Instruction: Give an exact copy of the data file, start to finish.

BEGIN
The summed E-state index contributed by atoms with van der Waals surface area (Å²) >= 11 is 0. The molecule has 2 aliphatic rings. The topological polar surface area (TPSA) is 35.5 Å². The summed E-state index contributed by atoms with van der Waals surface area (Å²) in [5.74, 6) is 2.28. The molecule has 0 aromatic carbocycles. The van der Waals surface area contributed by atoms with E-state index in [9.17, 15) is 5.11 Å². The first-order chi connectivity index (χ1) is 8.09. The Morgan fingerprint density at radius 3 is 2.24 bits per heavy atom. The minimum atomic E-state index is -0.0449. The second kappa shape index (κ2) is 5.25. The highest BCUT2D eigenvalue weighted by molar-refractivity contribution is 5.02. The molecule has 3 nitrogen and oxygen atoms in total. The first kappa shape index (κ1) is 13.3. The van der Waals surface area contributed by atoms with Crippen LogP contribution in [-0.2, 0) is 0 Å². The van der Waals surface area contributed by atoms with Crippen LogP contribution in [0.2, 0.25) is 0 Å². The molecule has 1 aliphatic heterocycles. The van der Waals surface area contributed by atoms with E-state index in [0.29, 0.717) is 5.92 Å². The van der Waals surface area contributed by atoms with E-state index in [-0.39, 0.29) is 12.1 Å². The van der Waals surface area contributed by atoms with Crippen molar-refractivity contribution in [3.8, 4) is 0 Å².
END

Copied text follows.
The summed E-state index contributed by atoms with van der Waals surface area (Å²) >= 11 is 0. The molecule has 2 aliphatic rings. The topological polar surface area (TPSA) is 35.5 Å². The summed E-state index contributed by atoms with van der Waals surface area (Å²) in [5.74, 6) is 2.28. The molecule has 0 aromatic carbocycles. The van der Waals surface area contributed by atoms with E-state index in [9.17, 15) is 5.11 Å². The first-order chi connectivity index (χ1) is 8.09. The Morgan fingerprint density at radius 3 is 2.24 bits per heavy atom. The minimum atomic E-state index is -0.0449. The second kappa shape index (κ2) is 5.25. The highest BCUT2D eigenvalue weighted by molar-refractivity contribution is 5.02. The molecule has 3 nitrogen and oxygen atoms in total. The first kappa shape index (κ1) is 13.3. The van der Waals surface area contributed by atoms with Crippen LogP contribution in [-0.2, 0) is 0 Å². The van der Waals surface area contributed by atoms with Crippen LogP contribution in [0.2, 0.25) is 0 Å². The molecule has 1 aliphatic heterocycles. The van der Waals surface area contributed by atoms with E-state index in [0.29, 0.717) is 5.92 Å². The van der Waals surface area contributed by atoms with E-state index in [-0.39, 0.29) is 12.1 Å². The van der Waals surface area contributed by atoms with Crippen molar-refractivity contribution in [3.8, 4) is 0 Å².